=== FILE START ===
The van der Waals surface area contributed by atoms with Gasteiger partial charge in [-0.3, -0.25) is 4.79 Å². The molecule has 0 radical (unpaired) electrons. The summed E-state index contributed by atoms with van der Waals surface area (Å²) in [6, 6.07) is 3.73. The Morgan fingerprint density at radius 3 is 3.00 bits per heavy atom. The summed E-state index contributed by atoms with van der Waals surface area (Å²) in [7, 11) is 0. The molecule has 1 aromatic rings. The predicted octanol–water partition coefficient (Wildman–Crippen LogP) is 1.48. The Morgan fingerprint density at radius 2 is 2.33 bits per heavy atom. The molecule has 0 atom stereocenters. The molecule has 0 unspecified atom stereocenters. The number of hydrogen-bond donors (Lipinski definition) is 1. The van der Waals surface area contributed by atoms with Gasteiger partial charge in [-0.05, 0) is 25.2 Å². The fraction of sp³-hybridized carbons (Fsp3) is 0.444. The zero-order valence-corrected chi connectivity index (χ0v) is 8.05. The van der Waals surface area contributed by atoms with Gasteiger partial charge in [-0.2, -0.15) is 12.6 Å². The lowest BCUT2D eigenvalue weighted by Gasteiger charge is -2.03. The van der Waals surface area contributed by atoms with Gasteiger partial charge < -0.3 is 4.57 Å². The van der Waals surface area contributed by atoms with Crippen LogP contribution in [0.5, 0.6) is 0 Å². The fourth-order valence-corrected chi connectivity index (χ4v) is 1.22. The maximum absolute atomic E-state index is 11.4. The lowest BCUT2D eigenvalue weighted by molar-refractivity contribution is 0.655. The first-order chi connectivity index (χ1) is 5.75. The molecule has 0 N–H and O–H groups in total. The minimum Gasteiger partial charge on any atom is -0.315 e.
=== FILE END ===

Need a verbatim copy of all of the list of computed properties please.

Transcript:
The van der Waals surface area contributed by atoms with Gasteiger partial charge in [-0.3, -0.25) is 4.79 Å². The molecule has 0 radical (unpaired) electrons. The summed E-state index contributed by atoms with van der Waals surface area (Å²) in [6, 6.07) is 3.73. The Morgan fingerprint density at radius 3 is 3.00 bits per heavy atom. The summed E-state index contributed by atoms with van der Waals surface area (Å²) in [7, 11) is 0. The molecule has 1 aromatic rings. The predicted octanol–water partition coefficient (Wildman–Crippen LogP) is 1.48. The Morgan fingerprint density at radius 2 is 2.33 bits per heavy atom. The molecule has 0 atom stereocenters. The molecule has 0 unspecified atom stereocenters. The number of hydrogen-bond donors (Lipinski definition) is 1. The van der Waals surface area contributed by atoms with Gasteiger partial charge in [-0.05, 0) is 25.2 Å². The fraction of sp³-hybridized carbons (Fsp3) is 0.444. The zero-order valence-corrected chi connectivity index (χ0v) is 8.05. The van der Waals surface area contributed by atoms with Gasteiger partial charge in [-0.2, -0.15) is 12.6 Å². The lowest BCUT2D eigenvalue weighted by Gasteiger charge is -2.03. The van der Waals surface area contributed by atoms with Gasteiger partial charge < -0.3 is 4.57 Å². The van der Waals surface area contributed by atoms with Crippen LogP contribution in [0.5, 0.6) is 0 Å². The fourth-order valence-corrected chi connectivity index (χ4v) is 1.22. The maximum absolute atomic E-state index is 11.4. The lowest BCUT2D eigenvalue weighted by molar-refractivity contribution is 0.655. The first-order chi connectivity index (χ1) is 5.75. The molecule has 0 N–H and O–H groups in total. The minimum Gasteiger partial charge on any atom is -0.315 e.